National energy savings policy goals have also stalled. The Pan-Canadian Framework on Clean Growth and Climate Change called for all provinces to adopt a “net zero energy ready” building code by 2030. The development of a national model building code in 2020 was expected to be the first step, but this model code has yet to be released at the end of 2021. National model codes are intended to be adopted (with minor adjustments, in some cases) and given the force of law by provinces.
A consequence of these delays is that British Columbia remains the only province committed to requiring that all new buildings be net zero energy ready in the future (and B.C. is now committed to a zero carbon standard). Building codes and related initiatives are a big reason why the province continues to rank first in our Scorecard.
Canada’s climate plan also called for an energy efficiency “retrofit code” to be developed for existing buildings by 2022, but the committee tasked with developing this code provided a timeline that would delay it until 2030. Making disclosure of energy performance of a home when it is sold or rented would value energy upgrades, and requiring large buildings to report energy usage would help prioritize the least efficient buildings for upgrades. However, outside of B.C., no province plans to introduce mandatory home energy labels, and only Ontario requires energy reporting from large buildings.
Accelerating provincial energy efficiency
The 2021 Scorecard shows there is a lot more to do, and a federal government committed to net-zero emissions should design its policies to fill gaps and accelerate provincial-level performance. Here are four priority areas:
1. Take leadership to stop the stalling of building codes: Model building codes are developed by a volunteer body and a provincial committee, which do not recognize net-zero emissions as part of their mandate. If the federal government wants to get building codes on track it will need to take leadership by defining the building performance levels required in a net-zero emissions economy, and then fund and implement a strategy to accelerate provincial and municipal code adoption.
2. Transform building retrofits: Provincial and utility energy efficiency portfolios need to go after deeper savings as low-hanging-fruit opportunities in areas such as lighting diminish. The federal government should take a mission-oriented approach to making the retrofit process lower cost, faster and better by creating market development teams focused on creating economies of scale and new business models.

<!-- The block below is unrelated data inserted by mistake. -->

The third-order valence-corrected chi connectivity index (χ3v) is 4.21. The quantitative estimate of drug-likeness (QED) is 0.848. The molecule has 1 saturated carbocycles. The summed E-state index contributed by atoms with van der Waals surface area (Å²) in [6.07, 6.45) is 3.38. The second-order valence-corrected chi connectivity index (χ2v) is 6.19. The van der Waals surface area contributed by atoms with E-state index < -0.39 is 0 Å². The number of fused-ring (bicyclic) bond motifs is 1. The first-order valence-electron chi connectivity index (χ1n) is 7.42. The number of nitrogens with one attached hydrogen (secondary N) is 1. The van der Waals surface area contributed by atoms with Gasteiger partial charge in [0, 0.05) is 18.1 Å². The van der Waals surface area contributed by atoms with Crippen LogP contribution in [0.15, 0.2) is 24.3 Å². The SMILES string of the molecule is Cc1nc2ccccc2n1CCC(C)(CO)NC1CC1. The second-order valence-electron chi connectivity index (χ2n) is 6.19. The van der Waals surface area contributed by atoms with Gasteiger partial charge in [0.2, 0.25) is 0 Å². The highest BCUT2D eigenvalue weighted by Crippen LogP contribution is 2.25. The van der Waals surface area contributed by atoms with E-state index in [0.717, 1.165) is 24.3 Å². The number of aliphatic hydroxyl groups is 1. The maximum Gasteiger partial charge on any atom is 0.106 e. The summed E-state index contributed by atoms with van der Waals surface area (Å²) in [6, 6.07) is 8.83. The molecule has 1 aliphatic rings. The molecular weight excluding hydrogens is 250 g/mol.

3. Expand scale and scope of low-income energy efficiency: Current levels of provincial investment in low-income programs are far below what is required to retrofit the 20 per cent of households that find themselves in energy poverty. Recent federal government programs are inaccessible to low-income Canadians most vulnerable to energy price increases and unhealthy homes.
The federal government can define national priorities to reduce energy poverty and emissions, and then use its funding to direct existing provincial programs toward incorporating these objectives through deeper retrofits and switching to zero-carbon fuel sources.
4. Promote energy management systems in industry: Most provinces have comprehensive industrial efficiency programs, but do not require certification under recognized standards such as ISO-50001. The existing federal initiative to support ISO-50001 certification should be significantly expanded to enable partnerships with provincial programs.
To meet our national net-zero emission policy goals, the federal government needs to think strategically about how to accelerate and leverage provincial policy systems. This involves fixing delays of federal policy platforms that provincial policy-makers rely upon, as well as focusing federal priorities on transformative change where no one is left behind. With increased federal leadership we could see provincial energy efficiency scaling up instead of stalling.